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Joey Little

Joey Little Vice President of Social Strategy

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Insights on why your upper management is not thinking about social media marketing

It all starts at the top, the decision makers, the shot callers, the check signers. Recent study shows that these managers, presidents and CEO's don't engage in social media leading to the non-understanding of why it is important.

Using the Fortune 500 list the following was discovered; 70% of all CEOs have no social presence. The percentage that do part take in social 25.9% are on LinkedIn, which was the highest percentage of all social sites.

  • 7.6% are on Facebook (compared to 50.5% of the US public is on Facebook)
  • 3.8% are on Twitter
  • 1.2% have a blog
  • 0.8% are on Google+
  • 0% are on Pinterest.

Surprisingly a small number of CEOs participate in social media. Of the 19 Fortune 500 CEOs currently on Twitter only 9 have tweeted at least once in the last 100 days. 

How do these CEOs stack up on Facebook? Out of the 7.6% on Facebook, 65.8% have less than 100 friends. The Facebook average is 140 friends for the regular user. Only 2 CEOs have more than 500 friends on Facebook. 

Since LinkedIn tends to be the social site CEO's go to, you would expect more activity but 25% of CEOs have not updated their LinkedIn with a current company or title.

  • CEOs with 500 connections or more on LinkedIn = 7.8%
  • Have more than 10 connections = 58.9%
  • 10 connections or less = 41.1%
  • 0 or 1 connection = 27.9%

So, if social media is a vital part of online experience, why do so many CEOs neglect it? There may be several reasons for this:

  • Risk of sharing the wrong information
  • All mistakes are magnified
  • Social media seems so overwhelming
  • Too much commitment to justify
  • Unfamiliar with how to use social media
  • No time for social media
  • Feel "too old" for social media

Even though the people at the top might not think it matters but it does. A recent survey by Chadwick Martin Bailey shows that 50% of consumers are more likely to buy from a company after following their tweets.

Employees believe that a social presence from upper management could have numbers positive outcomes (study from Brandfog of hundreds of employees from a wide range of companies)

What employees believe:

  • 94% think social CEO will Enhance the Brand
  • 93% think having a social CEO will help crisis management
  • 82% think companies with social CEOs are more trustworthy
  • 81% think social CEOs are better leaders
  • 78% think having a social CEO leads to better communication
  • 78% think having a social CEO will make it easier to recruit
  • 77% think a social CEO's company will have increased purchases
  • 64% think having a social CEO will improve transparency

This is the main reason upper management does not think or worry about social media marketing. Show them these numbers and maybe you'll get a different response.  Projections from IBM indicate that CEOs may soon take heed of these benefits and ramp up the social communications.

While the majority of Fortune 500 CEOs have yet to pick up the pace with personal social media efforts, current data shows that those who do are more likely to be rewarded with better engagement and loyalty at every entry level.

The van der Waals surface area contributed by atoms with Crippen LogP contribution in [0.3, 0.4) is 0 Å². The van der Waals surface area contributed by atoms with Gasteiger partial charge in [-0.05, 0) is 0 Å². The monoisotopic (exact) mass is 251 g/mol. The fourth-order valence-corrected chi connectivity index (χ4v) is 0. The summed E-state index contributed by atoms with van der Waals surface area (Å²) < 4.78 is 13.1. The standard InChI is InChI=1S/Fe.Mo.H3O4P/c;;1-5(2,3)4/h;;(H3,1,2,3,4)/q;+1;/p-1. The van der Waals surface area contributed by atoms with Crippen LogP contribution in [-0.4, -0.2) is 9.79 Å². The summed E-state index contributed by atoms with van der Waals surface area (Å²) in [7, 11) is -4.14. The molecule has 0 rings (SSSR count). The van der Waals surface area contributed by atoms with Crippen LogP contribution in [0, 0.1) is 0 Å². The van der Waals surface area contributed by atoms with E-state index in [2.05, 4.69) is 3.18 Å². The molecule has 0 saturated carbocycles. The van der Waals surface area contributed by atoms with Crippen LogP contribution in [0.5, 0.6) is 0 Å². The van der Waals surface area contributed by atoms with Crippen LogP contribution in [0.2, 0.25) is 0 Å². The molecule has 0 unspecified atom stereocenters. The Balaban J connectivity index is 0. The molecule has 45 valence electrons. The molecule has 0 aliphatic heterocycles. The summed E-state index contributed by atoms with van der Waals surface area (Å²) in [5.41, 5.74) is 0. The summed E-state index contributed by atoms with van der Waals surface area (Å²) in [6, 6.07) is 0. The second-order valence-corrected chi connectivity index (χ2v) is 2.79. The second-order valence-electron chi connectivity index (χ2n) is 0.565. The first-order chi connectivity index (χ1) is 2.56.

Its only human nature to fight something we don't understand. Is your company dumping tens of thousands into billboards and doing nothing with social media marketing? 

Show me a precise ROI on a billboard and I'll give you the same for social.


Joe Little

Internal/External Social Media Marketing Manager 


Office: 800.980.7488 X199

Jim Bell
Wow! Very interesting Joey. I think you hit it on the head with "mistakes magnified and no time for it." They want to watch their image. I know when I become 'friends' with someone on facebook in the industry, and I see them posting their party pictures, I know I would think twice about hiring them. When someone comes in for a job, I will search them on the social media platforms to see how they represent themselves. That will give an idea how they will carry themselves at work. I think that the CEOs and upper management are a little nervous what they share online that may scar their reputation. Good stuff.
Joey Little
Please disregard my party posts on Facebook Jim. :) Even though they are all bacon related.
Jim Bell
Bacon is o.k. I have seen some pretty risque photos from people in the industry. But again, bacon is o.k.
Ed Brooks
Many Dealer Principals aren't just ignoring Social Media - they are ignoring the Internet altogether. It's been easy to hire an "Internet Guy", not give him much authority, and direct anything the least bit digital in his direction. With the Internet "taken care of" in this fashion, the rest of management can ignore the fact that the business has changed. Have you noticed how much better the stores that have embraced digital from top to bottom seem to do?
Bryan Armstrong
A great post and well written. Those who do not engage online cannot understand the reality of the connections built. Oddly, I have good friends I have never met and great and loyal customers I couldn't identify IRL (in real life). The I-net Vendors set the false expectation that ALL i-net related ROI could be tracked years ago when"lead selling"was the only interaction. However, while activity can be tracked not all can be pegged to an ROI number. Amazing that a 10k piece mailer can generate 100 or less calls and be deemed a success and cost the same as 4,000 website visits that are discounted because an email was generated on "only" 1-2%. Those others that viewed an average of 4 pages and shopped your on-line lot for 3 min probably never came in... Ha!

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